Wednesday, November 18, 2009

SOS: Support Our Scientists

In a recent Newsweek article, An SOS for Science, Daniel Lyons argues that clean energy science should trump politics in creating climate change legislation and positioning the United States to take advantage of the alternative energy revolution. SOS, the international signal for distress from 1908 to 1999, sends a message that we are sinking. According to wikipedia, the first ship to send an SOS was the Cunard Line, Slavonia, in June 1909 just over one hundred years ago. Much later, in popular use, the three letters were often associated with "save our ship" or "save our souls." However, Daniel Lyons is sending a different message, "support our scientists. "

His article covers the conflicting attempts to draft meaningful legislation, to get our policy makers to believe our scientists, and to get our country and policy makers to see what the rest of the world is doing to meet the alternative energy/climate change challenge. Lyons says that, as a country, we have too much prosperity, making us fearful of change and unwilling to make short-term sacrifices for long-term gains. He believes we, and in particular policy makers, are too easily frightened by politically charged arguments, framed to create what people in the computer industry call FUD - fear, uncertainty and doubt - against what otherwise might be common sense solutions. He draws a bleak and threatening picture of what we are up against, though in fact, that may be counterproductive.

"Alternative energy is the next tidal wave in tech innovation. If we miss it, we will not only weaken our economy and harm our national security - we will turn ourselves into a second-rate nation.

Meanwhile, the rest of the world is racing past us. In solar energy, the leaders are Japan, Germany and China. In wind it's Germany, Spain and Denmark. In nuclear it's France."

To underscore the concern he quotes Ralph Cicerone, President of the National Academy of Science who says "you can go up and down the list - in some cases we're players but we're no longer leading." To really catch up Cicerone says we'll need "a sustained commitment the likes of which are hard to see in American history." This approach in effect says we've collected the data on climate change, done the analysis and expect this information to change our thinking and, in particular, to change our policy formulation thinking.

Despite sending the SOS signal, Lyons doubts we have the collective will to respond to Ralph Cicerone's challenge of a "sustained commitment." He did note, however, a time over fifty years ago when we, as a nation, responded to the fear of falling behind the Soviets in the race for space. I was a junior in high school when Sputnik I and Sputnik II were launched, capturing the world's attention and catching the American public completely off-guard. During that year, the emphasis of college preparatory courses immediately switched to advanced math and science, leading me to the undergraduate study of engineering, and changing a generation of students and our country. Our nation's response to that "Sputnik moment," resulted in major investments in science, technology and education, leading to the creation of NASA and ultimately to man walking on the moon.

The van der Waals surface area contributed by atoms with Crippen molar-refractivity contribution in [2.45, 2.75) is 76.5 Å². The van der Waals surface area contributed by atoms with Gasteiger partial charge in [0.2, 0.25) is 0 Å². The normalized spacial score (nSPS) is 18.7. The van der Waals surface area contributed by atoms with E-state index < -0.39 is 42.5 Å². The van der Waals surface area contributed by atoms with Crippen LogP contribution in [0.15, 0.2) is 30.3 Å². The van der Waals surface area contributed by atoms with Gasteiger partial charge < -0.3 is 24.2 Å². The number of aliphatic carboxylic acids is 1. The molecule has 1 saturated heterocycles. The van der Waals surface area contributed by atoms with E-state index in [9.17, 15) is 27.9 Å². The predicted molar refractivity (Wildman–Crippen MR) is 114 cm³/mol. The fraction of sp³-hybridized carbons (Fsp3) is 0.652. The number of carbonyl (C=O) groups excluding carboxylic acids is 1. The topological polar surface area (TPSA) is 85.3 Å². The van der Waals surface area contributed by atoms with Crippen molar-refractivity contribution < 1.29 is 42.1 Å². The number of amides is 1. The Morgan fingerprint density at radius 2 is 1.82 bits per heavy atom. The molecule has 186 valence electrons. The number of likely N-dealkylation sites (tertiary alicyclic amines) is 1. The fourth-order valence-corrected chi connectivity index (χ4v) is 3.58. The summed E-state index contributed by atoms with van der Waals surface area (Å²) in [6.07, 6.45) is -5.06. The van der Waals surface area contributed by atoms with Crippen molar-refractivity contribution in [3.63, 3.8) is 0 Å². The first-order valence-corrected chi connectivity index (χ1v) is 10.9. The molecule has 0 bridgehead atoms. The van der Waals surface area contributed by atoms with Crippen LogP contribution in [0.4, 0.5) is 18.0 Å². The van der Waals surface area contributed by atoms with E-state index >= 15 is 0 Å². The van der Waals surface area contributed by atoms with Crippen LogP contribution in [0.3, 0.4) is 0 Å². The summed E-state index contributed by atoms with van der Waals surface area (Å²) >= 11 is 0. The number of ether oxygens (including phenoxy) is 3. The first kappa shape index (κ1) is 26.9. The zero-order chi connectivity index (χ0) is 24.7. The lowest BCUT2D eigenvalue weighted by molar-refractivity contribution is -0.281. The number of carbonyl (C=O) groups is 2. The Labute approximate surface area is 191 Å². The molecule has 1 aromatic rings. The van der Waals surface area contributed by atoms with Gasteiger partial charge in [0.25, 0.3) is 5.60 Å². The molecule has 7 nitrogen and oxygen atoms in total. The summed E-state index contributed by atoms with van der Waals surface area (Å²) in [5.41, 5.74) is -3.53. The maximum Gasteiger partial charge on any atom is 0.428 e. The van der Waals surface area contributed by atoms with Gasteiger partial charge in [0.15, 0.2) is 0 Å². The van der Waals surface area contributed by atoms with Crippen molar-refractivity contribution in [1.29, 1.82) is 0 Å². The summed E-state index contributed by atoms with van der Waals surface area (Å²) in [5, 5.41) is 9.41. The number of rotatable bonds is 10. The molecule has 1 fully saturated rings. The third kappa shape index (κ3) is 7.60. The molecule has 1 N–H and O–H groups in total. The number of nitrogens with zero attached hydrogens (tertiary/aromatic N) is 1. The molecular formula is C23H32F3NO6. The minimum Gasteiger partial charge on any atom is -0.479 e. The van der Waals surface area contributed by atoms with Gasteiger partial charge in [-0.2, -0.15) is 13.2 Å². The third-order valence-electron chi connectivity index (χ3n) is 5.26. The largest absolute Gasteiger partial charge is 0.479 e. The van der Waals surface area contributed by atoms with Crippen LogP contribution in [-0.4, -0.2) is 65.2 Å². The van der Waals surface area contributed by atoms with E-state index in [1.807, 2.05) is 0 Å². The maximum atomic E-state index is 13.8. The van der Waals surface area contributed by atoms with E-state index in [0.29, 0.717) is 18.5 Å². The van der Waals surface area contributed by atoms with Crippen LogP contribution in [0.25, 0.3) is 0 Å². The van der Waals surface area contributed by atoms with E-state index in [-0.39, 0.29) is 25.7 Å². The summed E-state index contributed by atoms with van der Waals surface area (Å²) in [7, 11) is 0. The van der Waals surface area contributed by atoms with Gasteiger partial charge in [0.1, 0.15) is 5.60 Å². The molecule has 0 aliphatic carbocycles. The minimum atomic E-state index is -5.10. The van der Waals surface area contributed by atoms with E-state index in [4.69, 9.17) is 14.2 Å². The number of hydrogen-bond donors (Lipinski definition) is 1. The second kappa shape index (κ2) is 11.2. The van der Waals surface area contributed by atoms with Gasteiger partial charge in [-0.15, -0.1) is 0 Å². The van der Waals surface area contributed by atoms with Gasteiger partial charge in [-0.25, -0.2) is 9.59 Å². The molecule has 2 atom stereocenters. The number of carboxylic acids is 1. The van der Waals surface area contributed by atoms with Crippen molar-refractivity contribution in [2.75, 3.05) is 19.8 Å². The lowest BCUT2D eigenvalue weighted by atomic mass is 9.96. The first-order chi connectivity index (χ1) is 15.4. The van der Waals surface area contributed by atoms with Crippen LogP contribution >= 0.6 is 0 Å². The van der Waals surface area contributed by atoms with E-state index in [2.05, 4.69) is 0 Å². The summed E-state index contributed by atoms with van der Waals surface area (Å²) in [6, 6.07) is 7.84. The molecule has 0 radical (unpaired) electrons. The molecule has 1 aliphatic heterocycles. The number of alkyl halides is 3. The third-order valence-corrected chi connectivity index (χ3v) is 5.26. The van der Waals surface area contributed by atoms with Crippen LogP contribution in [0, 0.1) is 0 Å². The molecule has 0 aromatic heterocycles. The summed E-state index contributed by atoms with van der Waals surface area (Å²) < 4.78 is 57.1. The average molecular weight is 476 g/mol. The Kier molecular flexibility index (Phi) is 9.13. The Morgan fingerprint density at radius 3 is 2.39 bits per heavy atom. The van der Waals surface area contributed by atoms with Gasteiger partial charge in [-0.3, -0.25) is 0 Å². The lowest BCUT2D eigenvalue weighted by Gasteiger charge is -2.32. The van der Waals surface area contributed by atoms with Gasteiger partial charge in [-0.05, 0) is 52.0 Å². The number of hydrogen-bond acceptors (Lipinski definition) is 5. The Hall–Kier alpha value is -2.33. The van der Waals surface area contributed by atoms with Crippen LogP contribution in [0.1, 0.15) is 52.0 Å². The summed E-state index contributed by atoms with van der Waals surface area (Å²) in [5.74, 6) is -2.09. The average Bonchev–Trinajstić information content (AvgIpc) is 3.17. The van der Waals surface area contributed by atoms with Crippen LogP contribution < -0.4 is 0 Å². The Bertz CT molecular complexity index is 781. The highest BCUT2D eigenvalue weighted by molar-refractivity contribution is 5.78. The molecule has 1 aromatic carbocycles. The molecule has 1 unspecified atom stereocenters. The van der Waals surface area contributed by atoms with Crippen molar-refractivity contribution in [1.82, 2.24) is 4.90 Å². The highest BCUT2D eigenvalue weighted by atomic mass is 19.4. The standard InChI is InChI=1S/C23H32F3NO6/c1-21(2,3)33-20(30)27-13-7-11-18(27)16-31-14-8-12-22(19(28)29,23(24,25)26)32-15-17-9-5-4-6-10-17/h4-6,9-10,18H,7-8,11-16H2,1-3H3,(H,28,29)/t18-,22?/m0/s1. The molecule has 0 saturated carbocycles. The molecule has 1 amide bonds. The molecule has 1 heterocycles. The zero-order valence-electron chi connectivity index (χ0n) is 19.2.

Unfortunately, the current climate change/global warming debate and context is not so singularly clear as being first in the race to launch a satellite into space. The impact of the Soviet launch was immediate and all Americans saw the event broadcast repeatedly on television and headlined in newspapers, resulting in the urgent, emotionally charged desire and commitment to change our behavior and speed up our own space program. But the space race was a long time ago. Not only has much changed regarding our own will to act, but much has been learned about how to enable people to act. Recent neuroscience has shown that, rather than threats, other methods are more effective in getting people to change their behavior, even for something as simple as recycling.

John Kotter's recent book, The Heart of Change, and an article, Managing with the Brain in Mind by David Rock, deal with neuroscience research and ways to approach change in behaviors based on the social nature of change and the brain. While their approach is related to change in organizations and high performance workplaces, the message is relevant to the save our scientists SOS signal. Current social brain research debunks common theories about the "threat and reward" response, finding instead that responding to a threat is generally not the productive path. As Rock states, "Humans cannot think creatively, work well together or make informed decisions when their threat responses are on high alert."

Nor is simply analyzing and defining the problem as shown in Kotter's message that "people change what they do less because they are given analysis that shifts their thinking than because they are shown a truth that influences their feelings." Analyzing all the science, facts and figures won't do as much to create behavioral change as feeling strongly about the truth of a given situation. Al Gore's documentary effectively used this concept to show "an inconvenient truth", thereby spawning an emotional reaction that would lead viewers to take action for countering climate change. There is no doubt that the heart of change is in the emotion. Kotter summarizes it as: See, Feel, Change; three words that make for a more successful result than Analyze, Think, Change.

So if we are to support our scientists, which I do, and save our planet, which we all must do, then let our scientists find broad, powerful ways to demonstrate the truths of their research, in turn leading to emotionally committed citizens and policy makers who will settle for nothing less than fully meeting the climate change challenge.

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